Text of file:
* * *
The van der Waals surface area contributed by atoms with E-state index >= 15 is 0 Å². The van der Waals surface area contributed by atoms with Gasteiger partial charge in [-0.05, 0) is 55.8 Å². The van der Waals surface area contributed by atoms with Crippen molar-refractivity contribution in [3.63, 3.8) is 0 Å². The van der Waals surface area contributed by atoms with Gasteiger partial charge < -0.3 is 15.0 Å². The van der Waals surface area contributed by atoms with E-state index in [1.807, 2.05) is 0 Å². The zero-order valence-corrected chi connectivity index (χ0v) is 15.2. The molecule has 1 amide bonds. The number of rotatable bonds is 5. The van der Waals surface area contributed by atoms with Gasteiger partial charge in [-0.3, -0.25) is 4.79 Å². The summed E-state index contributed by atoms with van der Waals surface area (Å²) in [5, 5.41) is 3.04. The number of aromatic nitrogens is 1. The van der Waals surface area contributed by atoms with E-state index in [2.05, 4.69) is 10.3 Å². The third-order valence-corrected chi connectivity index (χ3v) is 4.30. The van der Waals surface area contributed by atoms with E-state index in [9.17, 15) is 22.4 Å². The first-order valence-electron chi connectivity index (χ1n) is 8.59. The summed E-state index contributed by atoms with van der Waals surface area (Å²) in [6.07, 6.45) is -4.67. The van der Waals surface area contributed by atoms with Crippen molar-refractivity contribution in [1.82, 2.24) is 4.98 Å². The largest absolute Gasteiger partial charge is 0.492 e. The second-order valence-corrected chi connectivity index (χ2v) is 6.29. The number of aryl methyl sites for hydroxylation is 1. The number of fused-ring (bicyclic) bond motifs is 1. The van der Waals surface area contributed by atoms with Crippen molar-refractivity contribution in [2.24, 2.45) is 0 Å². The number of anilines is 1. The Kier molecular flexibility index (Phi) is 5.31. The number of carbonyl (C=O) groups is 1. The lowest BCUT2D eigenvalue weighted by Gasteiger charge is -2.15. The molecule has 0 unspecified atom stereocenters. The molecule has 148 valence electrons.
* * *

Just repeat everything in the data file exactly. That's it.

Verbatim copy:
The van der Waals surface area contributed by atoms with E-state index >= 15 is 0 Å². The van der Waals surface area contributed by atoms with Gasteiger partial charge in [-0.05, 0) is 55.8 Å². The van der Waals surface area contributed by atoms with Crippen molar-refractivity contribution in [3.63, 3.8) is 0 Å². The van der Waals surface area contributed by atoms with Gasteiger partial charge < -0.3 is 15.0 Å². The van der Waals surface area contributed by atoms with E-state index in [1.807, 2.05) is 0 Å². The zero-order valence-corrected chi connectivity index (χ0v) is 15.2. The molecule has 1 amide bonds. The number of rotatable bonds is 5. The van der Waals surface area contributed by atoms with Gasteiger partial charge in [-0.3, -0.25) is 4.79 Å². The summed E-state index contributed by atoms with van der Waals surface area (Å²) in [5, 5.41) is 3.04. The number of aromatic nitrogens is 1. The van der Waals surface area contributed by atoms with E-state index in [2.05, 4.69) is 10.3 Å². The third-order valence-corrected chi connectivity index (χ3v) is 4.30. The van der Waals surface area contributed by atoms with E-state index in [9.17, 15) is 22.4 Å². The first-order valence-electron chi connectivity index (χ1n) is 8.59. The summed E-state index contributed by atoms with van der Waals surface area (Å²) in [6.07, 6.45) is -4.67. The van der Waals surface area contributed by atoms with Crippen molar-refractivity contribution in [1.82, 2.24) is 4.98 Å². The largest absolute Gasteiger partial charge is 0.492 e. The second-order valence-corrected chi connectivity index (χ2v) is 6.29. The number of aryl methyl sites for hydroxylation is 1. The number of fused-ring (bicyclic) bond motifs is 1. The van der Waals surface area contributed by atoms with Crippen molar-refractivity contribution in [2.24, 2.45) is 0 Å². The number of anilines is 1. The Kier molecular flexibility index (Phi) is 5.31. The number of carbonyl (C=O) groups is 1. The lowest BCUT2D eigenvalue weighted by Gasteiger charge is -2.15. The molecule has 0 unspecified atom stereocenters. The molecule has 148 valence electrons.